Best thing to do is go to a good school like Sankey Rodeo School for your first several horses. Get on as many as you can at the school. Sankey will have all the equipment you need other than boots which they can recommend the right kind of boots. Call them if you have any questions on what to take, and they will cover all of the equipment in great detail at the school.
Ideally you would get on your first 30-50 at schools and clinics put on by professionals. The reason this is important is the combination of being around professionals who have done it at the highest level and being matched to the right caliber of stock.
Expect it all to be kind of a blackout or blur for at least 25 or so head of horses, so there isn't much point getting on anything that really bucks. By 100 or so you'll be at that stage where you have practiced the mechanics enough at home and have been on enough horses that you will be somewhat conscious of what the horse is doing so you can actually ride something that bucks for real.
The good thing about being 21 is that you don't have the injuries of someone who started young does, and you don't have any bad habits yet. The bad is that a roughstock career is pretty short, and you need to be in the best shape you possibly can at all times. If you are still riding in your mid 30s you'll be the old man, so make it count while you can and good luck!
I’ll echo what @jgnmoose said. I started at 19 or 20. But I was already in the military and my rodeo career was sporadic and brief.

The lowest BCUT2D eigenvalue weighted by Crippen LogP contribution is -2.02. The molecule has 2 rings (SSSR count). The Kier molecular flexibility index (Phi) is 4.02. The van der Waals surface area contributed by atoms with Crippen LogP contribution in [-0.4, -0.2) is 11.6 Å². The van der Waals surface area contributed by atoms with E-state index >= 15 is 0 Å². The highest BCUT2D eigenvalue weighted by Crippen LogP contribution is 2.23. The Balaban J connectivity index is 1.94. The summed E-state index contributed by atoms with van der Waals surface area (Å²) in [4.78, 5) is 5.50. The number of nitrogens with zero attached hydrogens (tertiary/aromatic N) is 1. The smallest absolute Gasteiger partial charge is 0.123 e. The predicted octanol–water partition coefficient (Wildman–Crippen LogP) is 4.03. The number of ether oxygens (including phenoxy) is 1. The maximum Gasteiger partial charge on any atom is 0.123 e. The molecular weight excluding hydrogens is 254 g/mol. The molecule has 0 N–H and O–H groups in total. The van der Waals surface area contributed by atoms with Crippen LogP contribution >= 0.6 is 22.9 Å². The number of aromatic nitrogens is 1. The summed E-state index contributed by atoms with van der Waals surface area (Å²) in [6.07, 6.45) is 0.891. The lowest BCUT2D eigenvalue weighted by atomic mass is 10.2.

I did find that I was being out scored by the guys who had been at it since high school. There were no schools back then that I knew of, so you have that advantage. With that comes the opportunity to ride an assortment of horses. I had only what I drew in the competitions.
What I did get from it was an appreciation for stirrup leathers that give me good freedom of movement. Also I got a good sense of balance and for reading garden variety knot heads that I find myself on from time to time.
Funny, but before I decided to be a team roper (header), I was seriously thinking of being a saddle or bareback bronc rider. This was in 1986 and I was 37 years old.
I knew a guy who had his PRCA Permit in saddle bronc. I was over at this house one day, told him my thoughts about being a bronc rider and he got one of his ropes. Showed me how to form a loop and swing it. After watching me, he said "save your body and try for team roping. For not having any lessons, you swing a loop very good."
So, bought a descent rope horse, tack and a Rattler brand heading rope. Went to a roping school a guy I knew put on, started going to jackpots and, next thing I knew, I bought my PRCA Permit for team roping/heading. To save money, I borrowed a trailer and, on weekends only, was headed to local rodeos.
At the age of 37, that definitely wasn't the age to think about being a bronc rider. That is for sure.